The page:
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Wednesday, December 10, 2014

Traditional Construction, Yunnan Province, China

When one of my friends who is from China asked me about my recent trip to his country, I talked about how much I enjoyed watching the building of traditional Chinese buildings, especially in contrast with the ubiquitous cranes on every major city's sky line in China and his response was that it is for the tourists.  I would agree with that, but suspect that was one of the goals that UNESCO had in naming World Heritage sites in China.  They were trying to incentivize preservation in a country where change is happening at an almost unbelievable rate.
Ancient Chinese architecture has numerous similar elements in part, because of the early Chinese method of standardizing and prescribing uniform features of structures. The standards are recorded in bureaucratic manuals and drawings that were passed down through generations and dynasties. These account for the similar architectural features persisting over thousands of years, starting with the earliest evidence of Chinese imperial urbanism, now available through excavations starting in the early 1980s.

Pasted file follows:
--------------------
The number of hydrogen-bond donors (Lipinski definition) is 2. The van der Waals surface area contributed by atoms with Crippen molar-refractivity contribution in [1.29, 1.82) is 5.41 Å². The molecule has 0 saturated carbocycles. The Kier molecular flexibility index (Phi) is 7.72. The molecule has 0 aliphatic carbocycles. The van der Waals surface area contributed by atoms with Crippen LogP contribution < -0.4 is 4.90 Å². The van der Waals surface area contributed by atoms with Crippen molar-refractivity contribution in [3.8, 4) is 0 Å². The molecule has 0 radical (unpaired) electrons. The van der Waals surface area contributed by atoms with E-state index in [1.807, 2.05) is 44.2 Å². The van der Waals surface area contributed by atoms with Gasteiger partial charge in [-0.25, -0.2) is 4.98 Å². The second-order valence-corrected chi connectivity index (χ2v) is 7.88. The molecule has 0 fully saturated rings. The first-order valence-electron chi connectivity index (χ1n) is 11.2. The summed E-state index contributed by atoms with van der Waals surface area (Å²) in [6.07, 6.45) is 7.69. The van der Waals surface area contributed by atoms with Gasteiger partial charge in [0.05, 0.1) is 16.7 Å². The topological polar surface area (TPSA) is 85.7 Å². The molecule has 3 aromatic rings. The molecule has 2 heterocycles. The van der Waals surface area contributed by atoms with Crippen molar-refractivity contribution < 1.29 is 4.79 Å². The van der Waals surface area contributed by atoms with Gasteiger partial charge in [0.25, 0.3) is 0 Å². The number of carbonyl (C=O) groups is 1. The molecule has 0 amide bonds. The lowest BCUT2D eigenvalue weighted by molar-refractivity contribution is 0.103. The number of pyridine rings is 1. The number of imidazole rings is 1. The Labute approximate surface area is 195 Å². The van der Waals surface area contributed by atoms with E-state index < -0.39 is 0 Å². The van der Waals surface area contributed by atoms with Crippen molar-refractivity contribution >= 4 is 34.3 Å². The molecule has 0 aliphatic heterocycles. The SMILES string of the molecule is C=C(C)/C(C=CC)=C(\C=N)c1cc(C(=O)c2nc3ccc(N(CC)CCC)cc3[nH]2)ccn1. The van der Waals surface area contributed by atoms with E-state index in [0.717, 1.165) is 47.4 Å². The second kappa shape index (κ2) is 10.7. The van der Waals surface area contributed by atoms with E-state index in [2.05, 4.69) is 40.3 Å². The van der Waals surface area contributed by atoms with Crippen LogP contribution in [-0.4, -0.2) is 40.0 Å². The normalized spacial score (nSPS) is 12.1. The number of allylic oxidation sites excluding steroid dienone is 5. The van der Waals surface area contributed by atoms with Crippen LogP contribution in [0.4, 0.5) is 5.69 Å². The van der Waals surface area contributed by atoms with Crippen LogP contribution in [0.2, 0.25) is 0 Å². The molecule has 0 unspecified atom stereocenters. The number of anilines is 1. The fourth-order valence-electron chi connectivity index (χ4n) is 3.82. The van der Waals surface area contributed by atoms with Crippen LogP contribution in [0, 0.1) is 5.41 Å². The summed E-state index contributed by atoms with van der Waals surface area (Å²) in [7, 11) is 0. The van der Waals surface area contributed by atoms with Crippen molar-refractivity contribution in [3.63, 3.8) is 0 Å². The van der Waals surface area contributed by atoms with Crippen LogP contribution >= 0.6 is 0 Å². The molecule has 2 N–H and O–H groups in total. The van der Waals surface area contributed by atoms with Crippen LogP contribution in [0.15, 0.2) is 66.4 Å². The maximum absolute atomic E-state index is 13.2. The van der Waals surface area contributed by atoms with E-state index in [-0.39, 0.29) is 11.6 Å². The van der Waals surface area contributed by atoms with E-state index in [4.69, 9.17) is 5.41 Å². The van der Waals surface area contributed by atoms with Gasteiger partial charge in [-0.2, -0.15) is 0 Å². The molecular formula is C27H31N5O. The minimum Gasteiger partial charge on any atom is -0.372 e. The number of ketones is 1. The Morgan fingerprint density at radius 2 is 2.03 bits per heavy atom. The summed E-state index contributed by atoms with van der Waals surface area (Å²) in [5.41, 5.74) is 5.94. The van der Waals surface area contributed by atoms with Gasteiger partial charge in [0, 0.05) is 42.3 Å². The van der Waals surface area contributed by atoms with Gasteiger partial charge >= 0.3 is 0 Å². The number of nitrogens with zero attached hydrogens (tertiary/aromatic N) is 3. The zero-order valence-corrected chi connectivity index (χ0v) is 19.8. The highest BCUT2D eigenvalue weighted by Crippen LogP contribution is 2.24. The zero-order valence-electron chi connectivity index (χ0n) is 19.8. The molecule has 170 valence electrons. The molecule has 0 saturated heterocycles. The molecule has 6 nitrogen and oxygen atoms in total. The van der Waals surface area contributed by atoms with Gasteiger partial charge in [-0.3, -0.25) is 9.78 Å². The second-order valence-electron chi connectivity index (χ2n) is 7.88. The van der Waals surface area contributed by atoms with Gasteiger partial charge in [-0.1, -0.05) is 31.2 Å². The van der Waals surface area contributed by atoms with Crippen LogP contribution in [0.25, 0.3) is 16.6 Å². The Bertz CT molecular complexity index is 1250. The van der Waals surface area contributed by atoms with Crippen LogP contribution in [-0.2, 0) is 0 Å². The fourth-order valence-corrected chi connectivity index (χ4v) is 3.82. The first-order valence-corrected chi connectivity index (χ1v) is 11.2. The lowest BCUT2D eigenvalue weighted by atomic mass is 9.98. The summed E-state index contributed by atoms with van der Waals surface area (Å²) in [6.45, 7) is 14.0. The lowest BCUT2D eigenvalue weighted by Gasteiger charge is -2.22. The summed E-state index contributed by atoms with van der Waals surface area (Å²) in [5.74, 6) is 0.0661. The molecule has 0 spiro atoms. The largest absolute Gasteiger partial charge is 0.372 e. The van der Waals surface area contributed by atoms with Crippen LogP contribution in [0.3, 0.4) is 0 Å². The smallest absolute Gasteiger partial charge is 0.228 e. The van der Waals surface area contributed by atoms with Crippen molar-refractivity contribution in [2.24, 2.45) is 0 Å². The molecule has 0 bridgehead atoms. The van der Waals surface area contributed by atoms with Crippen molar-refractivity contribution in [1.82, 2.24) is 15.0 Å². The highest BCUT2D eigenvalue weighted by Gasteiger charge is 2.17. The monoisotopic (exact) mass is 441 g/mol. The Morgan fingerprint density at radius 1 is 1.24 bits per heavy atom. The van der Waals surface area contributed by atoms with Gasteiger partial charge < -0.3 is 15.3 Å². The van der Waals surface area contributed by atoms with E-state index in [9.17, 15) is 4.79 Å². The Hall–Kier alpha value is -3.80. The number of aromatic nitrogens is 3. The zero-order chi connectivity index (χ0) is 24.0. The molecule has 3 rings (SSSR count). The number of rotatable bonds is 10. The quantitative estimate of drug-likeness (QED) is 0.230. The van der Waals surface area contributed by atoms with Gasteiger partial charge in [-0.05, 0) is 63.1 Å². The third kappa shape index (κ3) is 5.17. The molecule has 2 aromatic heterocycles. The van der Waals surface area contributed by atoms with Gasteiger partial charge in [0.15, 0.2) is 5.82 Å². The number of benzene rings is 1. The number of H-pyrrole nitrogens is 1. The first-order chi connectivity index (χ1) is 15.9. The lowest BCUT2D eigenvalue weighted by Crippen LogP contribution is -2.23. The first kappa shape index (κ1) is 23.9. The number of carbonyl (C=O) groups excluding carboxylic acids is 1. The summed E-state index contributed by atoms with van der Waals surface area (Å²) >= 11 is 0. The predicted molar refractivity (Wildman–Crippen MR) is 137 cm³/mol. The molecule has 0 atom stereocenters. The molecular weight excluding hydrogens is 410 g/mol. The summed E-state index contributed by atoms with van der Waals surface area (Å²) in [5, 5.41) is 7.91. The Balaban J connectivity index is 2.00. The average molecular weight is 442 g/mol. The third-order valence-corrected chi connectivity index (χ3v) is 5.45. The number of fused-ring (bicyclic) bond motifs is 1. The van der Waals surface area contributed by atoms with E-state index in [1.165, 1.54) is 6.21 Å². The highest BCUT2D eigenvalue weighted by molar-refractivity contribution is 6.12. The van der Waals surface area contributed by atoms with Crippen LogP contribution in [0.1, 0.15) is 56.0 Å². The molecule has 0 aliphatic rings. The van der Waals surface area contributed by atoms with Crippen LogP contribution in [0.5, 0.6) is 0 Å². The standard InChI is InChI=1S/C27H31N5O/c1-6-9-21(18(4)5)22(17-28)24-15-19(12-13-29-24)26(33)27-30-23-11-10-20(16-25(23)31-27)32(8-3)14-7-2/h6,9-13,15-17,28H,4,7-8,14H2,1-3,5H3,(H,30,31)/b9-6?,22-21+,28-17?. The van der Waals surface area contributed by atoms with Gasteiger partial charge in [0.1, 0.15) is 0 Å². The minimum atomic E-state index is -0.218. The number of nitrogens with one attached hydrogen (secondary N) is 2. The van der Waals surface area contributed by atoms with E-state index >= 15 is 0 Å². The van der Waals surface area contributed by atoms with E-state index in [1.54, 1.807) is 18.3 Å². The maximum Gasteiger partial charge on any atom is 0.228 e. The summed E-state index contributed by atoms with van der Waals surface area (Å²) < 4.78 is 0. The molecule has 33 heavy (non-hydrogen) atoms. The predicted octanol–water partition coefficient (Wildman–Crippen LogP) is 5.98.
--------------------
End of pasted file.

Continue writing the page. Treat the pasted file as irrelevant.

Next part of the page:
A fundamental achievement of Chinese wooden architecture is the load-bearing timber frame, a network of interlocking wooden supports forming the skeleton of the building. This is considered China's major contribution to worldwide architectural technology. However, it is not known how the builders got the huge wooden support columns into position.

Unlike western architecture, in ancient Chinese wooden architecture, the wall only defined an enclosure, and did not form a load-bearing element. Buildings in China have been supported by wooden frames for as long as seven millennia. The emergence of the characteristic articulated wooden Chinese frame emerged going back to the Neolithic Age. As long ago as seven thousand years mortise and tendon joinery was used to build wood-framed houses, and persists in Lijiang's old city today.

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